Carbon Monoxide Poisoning

What Causes Carbon Monoxide and How to Prevent It

carbon monoxide
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Carbon monoxide is an odorless, colorless gas that's created whenever any kind of fuel is burned. Even humans and animals, when metabolizing food, produce small quantities of the gas, but carbon monoxide – chemical formula CO – is also deadly enough to kill a person in a matter of minutes through carbon monoxide poisoning.

The problem occurs when carbon monoxide is created in any sizable amount by burning fuels like wood, paper, oil, gas, kerosene, or any other carbon-based source of combustion. Cigarettes and cigars are a notable source of CO, as are charcoal barbeques, car exhaust, kerosene and oil heaters, forest fires, and many industrial processes.

Carbon monoxide poisoning kills hundreds of people each year. Learn to protect yourself and your family from CO poisoning by following a few smart tips, courtesy of the EPA.

Carbon Monoxide and Your Home

Many household appliances produce carbon monoxide. If appliances that burn fuel are maintained and used properly, the amount of CO produced is usually not hazardous. If appliances are not working properly or are used incorrectly, however, dangerous levels of CO can result. Hundreds of people die accidentally every year from CO poisoning caused by malfunctioning or improperly used fuel-burning appliances. Even more die from CO produced by idling cars. Fetuses, infants, elderly people, and people with anemia or with a history of heart or respiratory disease can be especially susceptible.

Prevent Carbon Monoxide Poisoning

  • Have your fuel-burning appliances – including oil and gas furnaces, gas water heaters, gas ranges and ovens, gas dryers, gas or kerosene space heaters, fireplaces, and wood stoves – inspected by a trained professional at the beginning of every heating season. Make certain that the flues and chimneys are connected, in good condition, and not blocked.
  • Choose appliances that vent their fumes to the outside whenever possible, have them properly installed, and maintain them according to their manufacturers' instructions.
  • Read and follow all of the instructions that accompany any fuel-burning device. If you cannot avoid using an unvented gas or kerosene space heater, carefully follow the cautions that come with the device. Use the proper fuel and keep doors to the rest of the house open. Crack a window to ensure enough air for ventilation and proper fuel-burning.
  • Don't idle the car in a garage, even if the garage door to the outside is open. Fumes can build up very quickly in the garage and living area of your home.
  • Use common sense: Don't use a gas oven to heat your home, even for a short time. Don't ever use a charcoal grill indoors, even in a fireplace. Don't sleep in any room with an unvented gas or kerosene space heater. Don't use any gasoline-powered engines (mowers, weed trimmers, snowblowers, chain saws, small engines or generators) in enclosed spaces.
  • Perhaps most importantly, don't ignore symptoms, particularly if more than one person in your household is feeling them. You could lose consciousness and die if you do nothing.

Symptoms of Carbon Monoxide Poisoning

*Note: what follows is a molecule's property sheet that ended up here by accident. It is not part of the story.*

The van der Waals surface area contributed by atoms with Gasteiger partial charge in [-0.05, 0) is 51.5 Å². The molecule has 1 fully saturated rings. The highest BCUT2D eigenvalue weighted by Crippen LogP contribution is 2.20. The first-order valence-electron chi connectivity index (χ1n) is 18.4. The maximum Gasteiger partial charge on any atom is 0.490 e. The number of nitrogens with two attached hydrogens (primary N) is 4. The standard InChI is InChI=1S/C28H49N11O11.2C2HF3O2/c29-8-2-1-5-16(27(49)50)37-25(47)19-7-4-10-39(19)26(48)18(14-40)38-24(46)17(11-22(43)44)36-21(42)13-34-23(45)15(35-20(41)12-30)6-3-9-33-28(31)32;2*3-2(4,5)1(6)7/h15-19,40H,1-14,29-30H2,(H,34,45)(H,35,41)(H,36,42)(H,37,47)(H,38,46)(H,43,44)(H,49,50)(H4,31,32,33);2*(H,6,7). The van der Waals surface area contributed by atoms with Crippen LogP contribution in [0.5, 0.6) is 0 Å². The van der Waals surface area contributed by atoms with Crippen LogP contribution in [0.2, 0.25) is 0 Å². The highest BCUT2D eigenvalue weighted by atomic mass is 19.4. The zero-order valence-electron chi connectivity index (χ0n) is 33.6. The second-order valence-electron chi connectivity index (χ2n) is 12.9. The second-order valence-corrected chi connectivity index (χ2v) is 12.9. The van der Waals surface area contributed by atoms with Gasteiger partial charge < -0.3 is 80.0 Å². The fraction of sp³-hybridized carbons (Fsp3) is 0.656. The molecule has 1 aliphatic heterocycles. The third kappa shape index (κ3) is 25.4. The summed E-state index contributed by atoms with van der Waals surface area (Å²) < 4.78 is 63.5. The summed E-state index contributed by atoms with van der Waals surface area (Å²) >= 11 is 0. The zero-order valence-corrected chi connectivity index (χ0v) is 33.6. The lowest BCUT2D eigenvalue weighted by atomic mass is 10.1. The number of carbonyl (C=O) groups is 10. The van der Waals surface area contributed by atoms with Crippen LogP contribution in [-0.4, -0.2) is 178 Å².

It's important to know the symptoms of carbon monoxide poisoning. At moderate levels, you or your family can get severe headaches, become dizzy, mentally confused, nauseated, or faint. You can even die if these levels persist for a long time. Low levels can cause shortness of breath, mild nausea and mild headaches, and may have longer-term effects on your health. Since many of these symptoms are similar to those of the flu, food poisoning or other illnesses, you may not think that CO poisoning could be the cause.

If you experience symptoms that you think could be from CO poisoning, get fresh air immediately. Open doors and windows, turn off combustion appliances and leave the house.

Go to an emergency room and tell the physician you suspect CO poisoning. If CO poisoning has occurred, it can often be diagnosed by a blood test done soon after exposure. Be prepared to answer the following questions for the doctor:

  • Do your symptoms occur only in the house? Do they disappear or decrease when you leave home and reappear when you return?
  • Is anyone else in your household complaining of similar symptoms? Did everyone’s symptoms appear about the same time?
  • Are you using any fuel-burning appliances in the home?
  • Has anyone inspected your appliances lately? Are you certain they are working properly?

Carbon Monoxide Detectors

Carbon monoxide detectors are widely available in stores and you may want to consider buying one as a back-up, but not as a replacement for proper use and maintenance of your fuel-burning appliances. It is important for you to know that the technology of CO detectors is still developing, that there are several types on the market, and that they are not generally considered to be as reliable as the smoke detectors found in homes today.

Some CO detectors have been laboratory-tested, and their performance varied. Some performed well, others failed to alarm even at very high CO levels, and still, others alarmed even at very low levels that don’t pose any immediate health risk. And unlike a smoke detector, where you can easily confirm the cause of the alarm, CO is invisible and odorless, so it’s harder to tell if an alarm is false or a real emergency.

Don’t let buying a CO detector lull you into a false sense of security. Preventing CO from becoming a problem in your home is better than relying on an alarm.

If you shop for a CO detector, do some research on features and don’t select solely on the basis of cost. Non-governmental organizations such as Consumer Reports, the American Gas Association, and Underwriters Laboratories (UL) can help you make an informed decision. Look for UL certification on any detector you purchase.